Here’s What Actually Happens To Your Body If You Get Struck By Lightning

lightning strikes

Shutterstock / David Wheat

Getting struck by lightning is a fear that almost everyone on the planet has. The estimated population in America is over 326,000,000 and only ~47 Americans get struck by lightning each year but that doesn’t stop all of us from worrying about it.

One thing that’s often lost in the discussion about how excruciatingly painful it is to be struck by lightning is that 90% of people hit by lightning survive the experience. Sure, it comes with body scarring, it can blow the clothes off your body, and it burns hotter than the sun but if you’re ever hit by lightning there’s actually a ~90% chance you’ll survive.

Lightning strikes are more common in the Summer with daily thunderstorms throughout much of the nation, and warm weather that sees millions more American spending time at places like the beach where they’re exposed to strikes. The team at Tech Insider put together this clip which shows exactly what happens to you if you’re ever struck by lightning. What you choose to do with this information is up to you:

lightning carries between 1 to 10 billion joules of energy — enough to power a 100-watt bulb for at least 3 months. When that amount of electricity enters your body, it short-circuits the small electrical signals that run your heart, lungs, and nervous system.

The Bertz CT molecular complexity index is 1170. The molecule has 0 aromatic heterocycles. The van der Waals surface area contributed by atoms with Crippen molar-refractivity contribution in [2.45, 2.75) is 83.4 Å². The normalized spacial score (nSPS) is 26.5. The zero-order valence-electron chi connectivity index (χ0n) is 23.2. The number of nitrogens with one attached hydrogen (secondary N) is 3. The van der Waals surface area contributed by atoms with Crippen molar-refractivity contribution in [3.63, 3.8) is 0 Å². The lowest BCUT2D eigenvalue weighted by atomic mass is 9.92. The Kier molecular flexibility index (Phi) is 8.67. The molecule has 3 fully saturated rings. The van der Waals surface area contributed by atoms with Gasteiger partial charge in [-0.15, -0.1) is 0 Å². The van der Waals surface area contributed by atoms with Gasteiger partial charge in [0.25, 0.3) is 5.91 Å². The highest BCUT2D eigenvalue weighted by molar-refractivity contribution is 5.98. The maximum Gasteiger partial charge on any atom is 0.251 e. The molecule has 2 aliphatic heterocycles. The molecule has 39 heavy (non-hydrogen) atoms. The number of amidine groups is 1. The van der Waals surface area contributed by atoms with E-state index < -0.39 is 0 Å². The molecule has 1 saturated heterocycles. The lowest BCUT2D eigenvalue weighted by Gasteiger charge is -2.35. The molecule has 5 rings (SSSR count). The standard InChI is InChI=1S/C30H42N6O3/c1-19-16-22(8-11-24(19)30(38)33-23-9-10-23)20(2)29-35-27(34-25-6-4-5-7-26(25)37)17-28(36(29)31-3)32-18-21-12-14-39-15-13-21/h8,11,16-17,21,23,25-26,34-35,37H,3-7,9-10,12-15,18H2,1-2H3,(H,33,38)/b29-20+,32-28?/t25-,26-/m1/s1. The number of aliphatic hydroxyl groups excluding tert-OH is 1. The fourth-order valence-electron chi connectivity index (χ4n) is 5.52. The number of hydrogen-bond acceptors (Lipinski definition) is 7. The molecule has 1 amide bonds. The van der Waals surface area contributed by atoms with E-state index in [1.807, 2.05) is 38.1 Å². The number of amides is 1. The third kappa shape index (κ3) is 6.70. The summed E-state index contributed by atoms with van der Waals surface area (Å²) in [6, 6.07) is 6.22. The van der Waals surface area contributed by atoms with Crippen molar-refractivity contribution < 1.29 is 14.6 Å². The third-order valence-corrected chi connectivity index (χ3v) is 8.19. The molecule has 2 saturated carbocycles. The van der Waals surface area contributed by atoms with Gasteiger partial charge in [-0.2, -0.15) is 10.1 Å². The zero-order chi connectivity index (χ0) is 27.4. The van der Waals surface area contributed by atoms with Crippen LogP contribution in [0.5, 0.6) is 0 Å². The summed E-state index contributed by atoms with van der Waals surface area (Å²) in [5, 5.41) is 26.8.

This can lead to cardiac arrest, seizures, brain injury, spinal cord damage, and even amnesia.
But electricity isn’t your only problem. Lightning is blisteringly hot. In under a second, it can heat the surrounding air to temperatures 5X hotter than the sun’s surface.
This causes a rapid expansion of air, which leads to a shock wave that we hear as thunder.
It has been calculated that someone standing within 30 feet of a lightning strike point can experience a blast wave equivalent to a 5kg TNT bomb (Blumenthal).
The intense heat, light, and electricity can also damage your eyes. In fact, it can bore holes in your retina and can cause cataracts within days or weeks. (via)

I’m starting to second guess my lifelong choice to live in the greater Tampa Bay area which at one time was considered to be the lightning capital of the world. Lake Maracaibo in Venezuela actually supplanted Tampa as the Lightning Capital of the World a few years ago while Tampa Bay is still the Lightning Capital of America.

In other news…HOW ABOUT THE TAMPA BAY LIGHTNING KNOCKING BOSTON OUT OF THE STANLEY CUP PLAYOFFS?!?! If you’re a hockey fan, you can follow along with me on Twitter at @casspa as the Lightning wait to see if they’ll take on the Caps or the Penguins in the Eastern Conference Finals.